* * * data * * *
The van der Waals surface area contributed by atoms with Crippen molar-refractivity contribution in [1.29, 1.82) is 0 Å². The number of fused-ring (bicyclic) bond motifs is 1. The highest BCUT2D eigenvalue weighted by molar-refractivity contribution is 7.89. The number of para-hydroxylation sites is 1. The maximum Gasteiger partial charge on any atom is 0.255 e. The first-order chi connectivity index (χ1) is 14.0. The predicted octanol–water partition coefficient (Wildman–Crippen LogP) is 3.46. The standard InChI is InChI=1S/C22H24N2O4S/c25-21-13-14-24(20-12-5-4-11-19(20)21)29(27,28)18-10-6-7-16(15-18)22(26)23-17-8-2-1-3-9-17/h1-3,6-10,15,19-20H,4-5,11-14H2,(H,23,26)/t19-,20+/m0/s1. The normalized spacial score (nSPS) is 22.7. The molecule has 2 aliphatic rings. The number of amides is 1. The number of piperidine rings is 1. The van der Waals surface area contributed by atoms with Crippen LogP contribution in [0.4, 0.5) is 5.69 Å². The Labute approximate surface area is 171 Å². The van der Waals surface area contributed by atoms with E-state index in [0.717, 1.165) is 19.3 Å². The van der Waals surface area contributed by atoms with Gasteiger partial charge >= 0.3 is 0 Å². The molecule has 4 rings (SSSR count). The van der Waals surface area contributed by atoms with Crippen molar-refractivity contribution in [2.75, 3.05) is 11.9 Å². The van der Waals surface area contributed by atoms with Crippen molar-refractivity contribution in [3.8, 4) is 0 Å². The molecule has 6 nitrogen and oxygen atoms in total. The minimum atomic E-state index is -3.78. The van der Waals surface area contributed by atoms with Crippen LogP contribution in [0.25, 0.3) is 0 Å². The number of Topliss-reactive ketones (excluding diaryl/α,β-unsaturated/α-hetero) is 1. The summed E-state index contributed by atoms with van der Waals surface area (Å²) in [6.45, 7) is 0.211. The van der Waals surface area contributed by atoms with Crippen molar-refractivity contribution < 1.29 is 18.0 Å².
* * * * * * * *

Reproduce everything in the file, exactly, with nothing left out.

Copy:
The van der Waals surface area contributed by atoms with Crippen molar-refractivity contribution in [1.29, 1.82) is 0 Å². The number of fused-ring (bicyclic) bond motifs is 1. The highest BCUT2D eigenvalue weighted by molar-refractivity contribution is 7.89. The number of para-hydroxylation sites is 1. The maximum Gasteiger partial charge on any atom is 0.255 e. The first-order chi connectivity index (χ1) is 14.0. The predicted octanol–water partition coefficient (Wildman–Crippen LogP) is 3.46. The standard InChI is InChI=1S/C22H24N2O4S/c25-21-13-14-24(20-12-5-4-11-19(20)21)29(27,28)18-10-6-7-16(15-18)22(26)23-17-8-2-1-3-9-17/h1-3,6-10,15,19-20H,4-5,11-14H2,(H,23,26)/t19-,20+/m0/s1. The normalized spacial score (nSPS) is 22.7. The molecule has 2 aliphatic rings. The number of amides is 1. The number of piperidine rings is 1. The van der Waals surface area contributed by atoms with Crippen LogP contribution in [0.4, 0.5) is 5.69 Å². The Labute approximate surface area is 171 Å². The van der Waals surface area contributed by atoms with E-state index in [0.717, 1.165) is 19.3 Å². The van der Waals surface area contributed by atoms with Gasteiger partial charge >= 0.3 is 0 Å². The molecule has 4 rings (SSSR count). The van der Waals surface area contributed by atoms with Crippen molar-refractivity contribution in [2.75, 3.05) is 11.9 Å². The van der Waals surface area contributed by atoms with Crippen molar-refractivity contribution in [3.8, 4) is 0 Å². The molecule has 6 nitrogen and oxygen atoms in total. The minimum atomic E-state index is -3.78. The van der Waals surface area contributed by atoms with Crippen LogP contribution in [0.25, 0.3) is 0 Å². The number of Topliss-reactive ketones (excluding diaryl/α,β-unsaturated/α-hetero) is 1. The summed E-state index contributed by atoms with van der Waals surface area (Å²) in [6.45, 7) is 0.211. The van der Waals surface area contributed by atoms with Crippen molar-refractivity contribution < 1.29 is 18.0 Å².